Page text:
John Gowen purchased “Lot 99” in Nashville at a sheriff’s auction July 15, 1802, according to Davidson County Deed Book E, page 378. John Gowen served on a jury panel October 18, 1802, and the county court minutes revealed that the “court met in the new courthouse.” Construction on the new building had been started in April 1801.

The Inferior Court of Pleas & Quarter Sessions had been organized October 6, 1783. It had jurisdiction over all legal, judicial, legislative, executive, military and prudential affairs of the county.

John Gowen was assessed for taxes in 1810 in Civil District 5. His property was “bounded by a line beginning at the crossing of Murphreeboro Road & Mill Creek, up Mill Creek to Antioch Church to Hamilton’s Creek to the crossing of Hamilton’s Creek by Stone’s River Turnpike, thence down that road to Murphreysboro Turnpike and down Murphreysboro Turnpike to the place of beginning.”

The property of John Gowen, 70 years later was owned by Tennessee Asylum for the Insane under the direction of J. H. Callender, superintendent. The property was described in 1880 in the following description in the “History of Davidson County, Tennessee:”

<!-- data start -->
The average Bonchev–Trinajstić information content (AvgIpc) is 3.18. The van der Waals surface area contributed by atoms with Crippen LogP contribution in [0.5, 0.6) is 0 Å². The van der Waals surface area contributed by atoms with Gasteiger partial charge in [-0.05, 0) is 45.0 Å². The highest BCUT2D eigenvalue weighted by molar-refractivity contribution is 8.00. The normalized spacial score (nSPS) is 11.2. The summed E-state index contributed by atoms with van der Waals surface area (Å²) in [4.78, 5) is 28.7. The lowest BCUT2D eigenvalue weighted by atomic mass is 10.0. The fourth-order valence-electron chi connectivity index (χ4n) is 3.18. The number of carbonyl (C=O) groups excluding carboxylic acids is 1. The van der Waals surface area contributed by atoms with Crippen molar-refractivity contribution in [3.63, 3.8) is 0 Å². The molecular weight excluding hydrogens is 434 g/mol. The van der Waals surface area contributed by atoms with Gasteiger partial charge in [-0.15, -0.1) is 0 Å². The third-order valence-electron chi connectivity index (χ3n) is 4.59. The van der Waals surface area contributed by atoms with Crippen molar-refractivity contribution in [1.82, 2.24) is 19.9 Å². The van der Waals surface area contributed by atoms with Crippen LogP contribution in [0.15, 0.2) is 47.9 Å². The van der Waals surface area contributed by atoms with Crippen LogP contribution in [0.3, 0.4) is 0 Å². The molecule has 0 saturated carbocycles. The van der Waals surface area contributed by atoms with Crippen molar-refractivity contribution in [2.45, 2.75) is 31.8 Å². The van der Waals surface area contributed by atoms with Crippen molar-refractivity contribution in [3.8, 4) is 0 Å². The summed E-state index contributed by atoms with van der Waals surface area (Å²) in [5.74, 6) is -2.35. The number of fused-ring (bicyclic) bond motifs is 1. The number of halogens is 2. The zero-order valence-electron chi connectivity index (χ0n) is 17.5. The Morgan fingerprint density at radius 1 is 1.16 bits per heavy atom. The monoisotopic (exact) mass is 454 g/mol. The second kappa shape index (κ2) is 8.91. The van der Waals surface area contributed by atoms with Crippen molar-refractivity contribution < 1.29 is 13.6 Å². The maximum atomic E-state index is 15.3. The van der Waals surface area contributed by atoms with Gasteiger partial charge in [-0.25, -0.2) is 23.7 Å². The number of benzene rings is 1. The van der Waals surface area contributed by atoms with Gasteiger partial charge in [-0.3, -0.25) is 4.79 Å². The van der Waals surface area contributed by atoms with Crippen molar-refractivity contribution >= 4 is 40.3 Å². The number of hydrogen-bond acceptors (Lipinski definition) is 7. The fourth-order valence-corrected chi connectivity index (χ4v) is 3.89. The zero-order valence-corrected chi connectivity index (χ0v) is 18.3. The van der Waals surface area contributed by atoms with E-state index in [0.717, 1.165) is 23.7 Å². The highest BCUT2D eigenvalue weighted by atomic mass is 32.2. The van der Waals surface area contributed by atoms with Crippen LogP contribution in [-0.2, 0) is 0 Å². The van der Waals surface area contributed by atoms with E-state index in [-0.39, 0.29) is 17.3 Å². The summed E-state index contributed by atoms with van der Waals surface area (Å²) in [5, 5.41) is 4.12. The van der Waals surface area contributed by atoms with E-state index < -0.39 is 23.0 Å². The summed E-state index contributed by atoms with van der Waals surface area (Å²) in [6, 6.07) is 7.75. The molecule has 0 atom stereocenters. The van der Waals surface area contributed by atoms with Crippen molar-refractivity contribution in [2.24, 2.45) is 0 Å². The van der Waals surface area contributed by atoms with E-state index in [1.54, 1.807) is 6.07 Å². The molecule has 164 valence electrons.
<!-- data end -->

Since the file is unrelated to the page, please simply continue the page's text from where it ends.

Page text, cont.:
“The State Legislature provided for the hospital in legislation passed February 5, 1848.

Tennessee Asylum for the Insane is in the east part of the district [Civil District 5] on Murphreysboro Pike. Its grounds, nearly a mile square are finely located, and their appearance adds much to the district. The asylum is located on 480 acres and has a valuation of $400,000. The hospital has 24 octagonal towers top-ped with bat-tlements on the corners and wings of the building.

It stands 405 feet long, east to west and 210 wide, north to south. The building is four stories high and is 85 feet high at the top of the main tower. It has 265 rooms and accommodates 250 patients. It is ventilated by a fan 17 feet in diameter. It is driven by a steam engine and de-livers 70,000 cubic feet of air per min-ute throughout the entire building.